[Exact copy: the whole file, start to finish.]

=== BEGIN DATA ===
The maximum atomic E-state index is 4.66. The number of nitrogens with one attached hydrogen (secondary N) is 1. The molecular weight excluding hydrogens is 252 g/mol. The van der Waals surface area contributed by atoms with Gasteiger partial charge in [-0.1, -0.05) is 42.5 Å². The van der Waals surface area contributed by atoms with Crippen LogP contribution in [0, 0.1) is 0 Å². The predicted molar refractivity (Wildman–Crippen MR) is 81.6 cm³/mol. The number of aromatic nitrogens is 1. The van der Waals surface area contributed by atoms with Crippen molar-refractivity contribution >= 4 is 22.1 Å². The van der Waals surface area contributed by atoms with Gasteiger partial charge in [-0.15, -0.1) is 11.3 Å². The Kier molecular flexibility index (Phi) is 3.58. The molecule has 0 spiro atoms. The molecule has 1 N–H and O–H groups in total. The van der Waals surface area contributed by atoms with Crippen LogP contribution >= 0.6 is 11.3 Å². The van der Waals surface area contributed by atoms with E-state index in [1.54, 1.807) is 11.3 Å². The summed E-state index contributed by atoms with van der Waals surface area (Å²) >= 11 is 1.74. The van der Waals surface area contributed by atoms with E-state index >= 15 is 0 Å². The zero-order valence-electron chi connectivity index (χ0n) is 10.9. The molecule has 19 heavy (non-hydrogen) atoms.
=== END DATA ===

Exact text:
The maximum atomic E-state index is 4.66. The number of nitrogens with one attached hydrogen (secondary N) is 1. The molecular weight excluding hydrogens is 252 g/mol. The van der Waals surface area contributed by atoms with Gasteiger partial charge in [-0.1, -0.05) is 42.5 Å². The van der Waals surface area contributed by atoms with Crippen LogP contribution in [0, 0.1) is 0 Å². The predicted molar refractivity (Wildman–Crippen MR) is 81.6 cm³/mol. The number of aromatic nitrogens is 1. The van der Waals surface area contributed by atoms with Crippen molar-refractivity contribution >= 4 is 22.1 Å². The van der Waals surface area contributed by atoms with Gasteiger partial charge in [-0.15, -0.1) is 11.3 Å². The Kier molecular flexibility index (Phi) is 3.58. The molecule has 0 spiro atoms. The molecule has 1 N–H and O–H groups in total. The van der Waals surface area contributed by atoms with Crippen LogP contribution >= 0.6 is 11.3 Å². The van der Waals surface area contributed by atoms with E-state index in [1.54, 1.807) is 11.3 Å². The summed E-state index contributed by atoms with van der Waals surface area (Å²) >= 11 is 1.74. The van der Waals surface area contributed by atoms with E-state index >= 15 is 0 Å². The zero-order valence-electron chi connectivity index (χ0n) is 10.9. The molecule has 19 heavy (non-hydrogen) atoms.